Table 2 summarizes the prior discussion and the recommended skills required for coursework in big data and analytics. While the 2010 IS Curriculum guidelines do not specifically address analytics course offerings, other than database/SQL as part of its core, the opportunity to provide career track options to allow students to focus on a particular area such as data analytics is highlighted (Topi et al., 2010).

"As a community of scholars we would be remiss not to take full advantage of the scientific possibilities created by the availability of big data, sophisticated analytical tools, and powerful computing infrastructures" (Agarwal and Dhar, 2014, p. 447).

2.2 Shortage of Analytics Expertise in Industry

With data worldwide growing between 40% and 50% per year, those with big data and analytics skills are in strong demand (Gordon, 2013; Manyika et al., 2011). Data scientists with degrees in information systems-related fields are also in top demand with serious hiring shortages expected with those who possess depth in big data and analytics (Manyika et al., 2011). A survey of 153 IT professionals found technology skills including SQL, computer languages, and web design critically important for future industry needs (Downey, McMurtrey, and Zeltmann, 2008). Further, demand for graduates with SQL knowledge also continues to grow as it continues to be a standard data access method for big data (Soat, 2014). High salaries and high demand exert upward pressure and average salaries for professionals with big data and analytics exceed $100,000 (Columbus, 2014).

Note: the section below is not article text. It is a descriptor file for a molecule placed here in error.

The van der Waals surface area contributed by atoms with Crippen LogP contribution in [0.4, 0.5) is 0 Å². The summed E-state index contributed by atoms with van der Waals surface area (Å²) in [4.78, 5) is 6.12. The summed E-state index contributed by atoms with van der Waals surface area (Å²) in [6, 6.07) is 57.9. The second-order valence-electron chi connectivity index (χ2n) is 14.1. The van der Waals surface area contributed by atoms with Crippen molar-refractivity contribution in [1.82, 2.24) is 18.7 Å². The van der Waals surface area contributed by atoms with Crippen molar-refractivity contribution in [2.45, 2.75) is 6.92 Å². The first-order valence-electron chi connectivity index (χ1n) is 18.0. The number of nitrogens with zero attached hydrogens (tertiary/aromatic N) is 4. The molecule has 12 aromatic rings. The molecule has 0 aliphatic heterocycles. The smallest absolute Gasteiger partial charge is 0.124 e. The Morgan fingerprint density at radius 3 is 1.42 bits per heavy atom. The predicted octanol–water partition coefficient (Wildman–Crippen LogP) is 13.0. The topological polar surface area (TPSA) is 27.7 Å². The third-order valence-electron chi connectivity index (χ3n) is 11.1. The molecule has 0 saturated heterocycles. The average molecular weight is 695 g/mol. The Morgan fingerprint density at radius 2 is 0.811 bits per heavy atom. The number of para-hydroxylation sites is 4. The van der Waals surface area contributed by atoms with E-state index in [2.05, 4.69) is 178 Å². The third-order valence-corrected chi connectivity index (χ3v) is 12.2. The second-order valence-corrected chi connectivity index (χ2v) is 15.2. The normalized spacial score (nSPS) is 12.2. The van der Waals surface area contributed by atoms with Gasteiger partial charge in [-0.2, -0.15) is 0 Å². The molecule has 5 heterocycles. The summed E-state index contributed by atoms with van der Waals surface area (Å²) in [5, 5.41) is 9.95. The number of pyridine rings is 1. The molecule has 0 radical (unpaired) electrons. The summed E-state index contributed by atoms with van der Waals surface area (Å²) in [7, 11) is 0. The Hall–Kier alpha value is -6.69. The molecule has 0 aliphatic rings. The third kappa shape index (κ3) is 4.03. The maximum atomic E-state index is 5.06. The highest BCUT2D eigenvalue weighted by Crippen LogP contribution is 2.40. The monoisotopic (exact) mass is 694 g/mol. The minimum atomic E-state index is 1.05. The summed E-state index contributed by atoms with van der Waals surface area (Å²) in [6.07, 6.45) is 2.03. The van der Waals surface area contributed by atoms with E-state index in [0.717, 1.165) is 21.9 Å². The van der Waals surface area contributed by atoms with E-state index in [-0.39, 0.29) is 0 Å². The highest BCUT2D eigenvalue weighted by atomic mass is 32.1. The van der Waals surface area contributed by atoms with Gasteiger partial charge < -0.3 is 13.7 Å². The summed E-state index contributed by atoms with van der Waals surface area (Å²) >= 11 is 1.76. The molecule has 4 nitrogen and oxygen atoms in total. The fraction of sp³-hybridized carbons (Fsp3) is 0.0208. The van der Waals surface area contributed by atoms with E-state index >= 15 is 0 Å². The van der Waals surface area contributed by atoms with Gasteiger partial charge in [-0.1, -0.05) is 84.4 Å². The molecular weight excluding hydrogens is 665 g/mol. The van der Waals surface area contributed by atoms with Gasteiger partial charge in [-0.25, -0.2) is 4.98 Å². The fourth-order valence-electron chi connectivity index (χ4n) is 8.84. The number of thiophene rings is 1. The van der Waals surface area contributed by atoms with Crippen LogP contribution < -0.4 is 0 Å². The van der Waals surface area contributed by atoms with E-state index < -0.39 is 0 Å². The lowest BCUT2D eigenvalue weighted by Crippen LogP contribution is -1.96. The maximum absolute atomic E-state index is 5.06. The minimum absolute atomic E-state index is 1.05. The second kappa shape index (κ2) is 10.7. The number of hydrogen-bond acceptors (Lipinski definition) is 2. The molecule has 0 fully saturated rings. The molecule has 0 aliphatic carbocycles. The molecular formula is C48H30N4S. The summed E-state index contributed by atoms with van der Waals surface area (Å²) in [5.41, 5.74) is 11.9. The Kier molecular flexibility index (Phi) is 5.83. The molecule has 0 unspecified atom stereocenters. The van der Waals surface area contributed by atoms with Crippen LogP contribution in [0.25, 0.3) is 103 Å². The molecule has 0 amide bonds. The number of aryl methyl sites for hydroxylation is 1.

The demand for graduates with expertise in big data and analytics goes well beyond MIS. "Big Data is the biggest game-changing opportunity for marketing and sales since the Internet went mainstream almost 20 years ago" (Davis et al., 1997, p. 1). He continues by arguing that companies that use big data and analytics effectively are over five percent more profitable than their peers. For instance, in marketing, databases can help develop a comprehensive picture of customers so companies can personalize and address their needs (Gordon, 2013).

Database marketing improves profitability, increases sales, improves marketing communications, and improves product development (Duval, 2013). Similarly, projections suggest there is more than $300 billion potential annual value that could be created by implementing analysis of the big data stored by the healthcare industry (Manyika et al., 2011). Wall Street investment banks and security firms are searching for analyst professionals with database skills as well (Taft, 2012).

Internet and data driven businesses are driving the demand for people with skills in predictive modeling and machine learning (Dhar, 2013). Leading demand for big data professionals includes specific skills in Python programming (96%), Linux (76%), and SQL (76%) (Columbus, 2014).

Table 3 shows a list of additional demanded skills related to big data and analytics. Currently, nearly 1 in every 20 professional careers in the United States relates to software development where employers are seeking individuals with programming languages including Python and SQL (Gallagher, 2015).

2.3 Research Methodology and Data Collection